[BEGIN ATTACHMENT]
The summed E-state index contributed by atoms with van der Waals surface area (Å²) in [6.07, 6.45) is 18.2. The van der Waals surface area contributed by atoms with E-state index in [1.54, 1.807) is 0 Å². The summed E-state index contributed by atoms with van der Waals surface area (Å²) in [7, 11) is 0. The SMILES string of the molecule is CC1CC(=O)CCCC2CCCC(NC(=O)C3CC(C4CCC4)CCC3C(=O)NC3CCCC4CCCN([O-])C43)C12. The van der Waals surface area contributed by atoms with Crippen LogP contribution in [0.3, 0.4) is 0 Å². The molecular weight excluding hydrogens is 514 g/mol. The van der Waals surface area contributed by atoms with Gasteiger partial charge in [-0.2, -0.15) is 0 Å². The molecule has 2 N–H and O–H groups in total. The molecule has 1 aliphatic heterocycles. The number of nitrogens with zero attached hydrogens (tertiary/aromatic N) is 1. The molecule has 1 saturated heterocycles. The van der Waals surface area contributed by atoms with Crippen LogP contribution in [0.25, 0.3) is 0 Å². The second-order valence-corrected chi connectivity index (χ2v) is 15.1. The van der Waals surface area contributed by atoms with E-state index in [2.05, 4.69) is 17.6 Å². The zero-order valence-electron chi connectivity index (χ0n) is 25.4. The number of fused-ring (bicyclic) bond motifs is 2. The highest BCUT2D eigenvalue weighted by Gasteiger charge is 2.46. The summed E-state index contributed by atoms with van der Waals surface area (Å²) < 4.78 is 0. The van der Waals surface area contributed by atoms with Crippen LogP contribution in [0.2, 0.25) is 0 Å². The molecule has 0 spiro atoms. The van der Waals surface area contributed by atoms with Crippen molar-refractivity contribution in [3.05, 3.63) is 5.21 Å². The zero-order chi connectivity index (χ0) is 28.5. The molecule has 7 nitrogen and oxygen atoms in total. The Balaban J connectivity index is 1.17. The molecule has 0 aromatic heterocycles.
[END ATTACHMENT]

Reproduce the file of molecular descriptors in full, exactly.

The summed E-state index contributed by atoms with van der Waals surface area (Å²) in [6.07, 6.45) is 18.2. The van der Waals surface area contributed by atoms with E-state index in [1.54, 1.807) is 0 Å². The summed E-state index contributed by atoms with van der Waals surface area (Å²) in [7, 11) is 0. The SMILES string of the molecule is CC1CC(=O)CCCC2CCCC(NC(=O)C3CC(C4CCC4)CCC3C(=O)NC3CCCC4CCCN([O-])C43)C12. The van der Waals surface area contributed by atoms with Crippen LogP contribution in [0.3, 0.4) is 0 Å². The molecular weight excluding hydrogens is 514 g/mol. The van der Waals surface area contributed by atoms with Gasteiger partial charge in [-0.2, -0.15) is 0 Å². The molecule has 2 N–H and O–H groups in total. The molecule has 1 aliphatic heterocycles. The number of nitrogens with zero attached hydrogens (tertiary/aromatic N) is 1. The molecule has 1 saturated heterocycles. The van der Waals surface area contributed by atoms with Crippen LogP contribution in [0.25, 0.3) is 0 Å². The second-order valence-corrected chi connectivity index (χ2v) is 15.1. The van der Waals surface area contributed by atoms with E-state index in [2.05, 4.69) is 17.6 Å². The zero-order valence-electron chi connectivity index (χ0n) is 25.4. The number of fused-ring (bicyclic) bond motifs is 2. The highest BCUT2D eigenvalue weighted by Gasteiger charge is 2.46. The summed E-state index contributed by atoms with van der Waals surface area (Å²) < 4.78 is 0. The van der Waals surface area contributed by atoms with Crippen LogP contribution in [0.2, 0.25) is 0 Å². The molecule has 0 spiro atoms. The van der Waals surface area contributed by atoms with Crippen molar-refractivity contribution in [3.05, 3.63) is 5.21 Å². The zero-order chi connectivity index (χ0) is 28.5. The molecule has 7 nitrogen and oxygen atoms in total. The Balaban J connectivity index is 1.17. The molecule has 0 aromatic heterocycles.